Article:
A while ago, I had a post about lower bounding the minimum number of distinct distances between points on two lines in . That post showed how such an upper bound can be obtained by applying the Elekes-Sharir framework (a pdf file of my guide to the Elekes-Sharir framework can be found here). Since then, we noticed that a much simpler technique can be used to obtain the same bound. I like to call this simpler technique the partial Elekes-Sharir framework since the analysis starts in the same way, but the more technical parts of the original framework are replaced with a simpler analysis. More specifically, the partial framework leads to a planar incidence problem, instead of to one in . Since Micha Sharir, József Solymosi, and myself introduced this idea in the spring of 2013 (later on, we discovered that a similar idea was also used by Elekes and Szabó), it was applied and extended in a few additional papers (see here, here, and here). Moreover, I know of at least a couple of additional manuscripts that apply the same ideas for problems not directly involving distinct distances.
The purpose of this post is to present the partial Elekes-Sharir framework, by applying it to obtain a bound for the problem concerning distinct distances on two lines. First, we recall the problem.
Consider a set of points on a line , and a set of points on a line (such that and are distinct) and let denote the number of distinct distances between pairs of points from . Consider first the “balanced” case, where . When the two lines are parallel or orthogonal, the points can be arranged so that . For example, see the following figure.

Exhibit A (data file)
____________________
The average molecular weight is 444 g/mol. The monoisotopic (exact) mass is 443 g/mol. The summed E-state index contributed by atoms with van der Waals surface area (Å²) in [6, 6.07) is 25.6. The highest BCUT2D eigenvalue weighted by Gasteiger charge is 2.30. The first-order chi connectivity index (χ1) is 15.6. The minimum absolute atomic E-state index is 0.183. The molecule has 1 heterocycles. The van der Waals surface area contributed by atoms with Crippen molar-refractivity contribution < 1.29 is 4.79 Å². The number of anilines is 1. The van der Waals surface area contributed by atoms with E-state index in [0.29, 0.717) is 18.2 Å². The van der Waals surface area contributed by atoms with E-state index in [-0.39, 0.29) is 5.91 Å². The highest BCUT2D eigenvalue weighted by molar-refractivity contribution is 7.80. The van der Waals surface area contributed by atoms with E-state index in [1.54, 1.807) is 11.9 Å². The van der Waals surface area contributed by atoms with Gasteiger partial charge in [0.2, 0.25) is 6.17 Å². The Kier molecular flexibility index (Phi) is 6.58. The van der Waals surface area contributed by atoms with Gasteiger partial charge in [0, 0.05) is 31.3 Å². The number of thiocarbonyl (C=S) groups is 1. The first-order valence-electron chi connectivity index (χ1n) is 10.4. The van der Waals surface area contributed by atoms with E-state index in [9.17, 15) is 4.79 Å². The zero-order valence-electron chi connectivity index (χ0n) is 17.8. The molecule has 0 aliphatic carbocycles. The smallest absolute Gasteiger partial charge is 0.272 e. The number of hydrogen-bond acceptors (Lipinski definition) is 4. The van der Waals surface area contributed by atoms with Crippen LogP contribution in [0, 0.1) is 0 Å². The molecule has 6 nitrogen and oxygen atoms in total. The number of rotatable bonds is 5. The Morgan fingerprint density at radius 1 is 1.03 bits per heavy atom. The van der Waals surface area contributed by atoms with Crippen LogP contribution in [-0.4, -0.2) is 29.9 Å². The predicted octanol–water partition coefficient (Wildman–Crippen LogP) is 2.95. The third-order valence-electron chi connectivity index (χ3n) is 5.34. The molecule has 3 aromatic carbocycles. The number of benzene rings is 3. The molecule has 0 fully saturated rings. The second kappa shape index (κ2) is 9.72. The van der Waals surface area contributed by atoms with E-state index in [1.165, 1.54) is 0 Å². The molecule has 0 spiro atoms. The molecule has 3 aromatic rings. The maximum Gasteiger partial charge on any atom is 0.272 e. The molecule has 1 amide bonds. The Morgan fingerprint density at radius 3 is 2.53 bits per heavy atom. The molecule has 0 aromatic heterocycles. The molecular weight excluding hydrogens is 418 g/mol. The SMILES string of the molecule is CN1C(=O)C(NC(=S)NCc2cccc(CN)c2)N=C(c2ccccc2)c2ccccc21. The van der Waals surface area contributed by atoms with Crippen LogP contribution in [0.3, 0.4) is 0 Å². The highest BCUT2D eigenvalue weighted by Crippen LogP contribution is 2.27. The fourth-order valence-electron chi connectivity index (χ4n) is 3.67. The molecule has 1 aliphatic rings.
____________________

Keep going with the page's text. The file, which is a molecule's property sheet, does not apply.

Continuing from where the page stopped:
Purdy conjectured that if the lines are neither parallel nor orthogonal then . Elekes and Rónyai proved that the number of distinct distances in such a scenario is indeed superlinear. They did not give an explicit bound, but a brief analysis of their proof shows that for some . Elekes derived the improved and concrete bound (when the lines are neither parallel nor orthogonal) and gave a construction, reminiscent of the one by Erdős, with , in which the angle between the two lines is . The unbalanced case, where , has recently been studied by Schwartz, Solymosi, and de Zeeuw, who have shown, among several other related results, that the number of distinct distances remains superlinear when and , for any .
Our result, taken from this paper is:
Theorem 1. Let and be two sets of points in of cardinalities and , respectively, such that the points of all lie on a line , the points of all lie on a line and the two lines are neither parallel nor orthogonal. Then
Notice that Theorem 1 immediately improves Elekes’s lower bound from to . Moreover, the theorem is a generalization of the aformentioned bound by Schwartz, Solymosi, and de Zeeuw.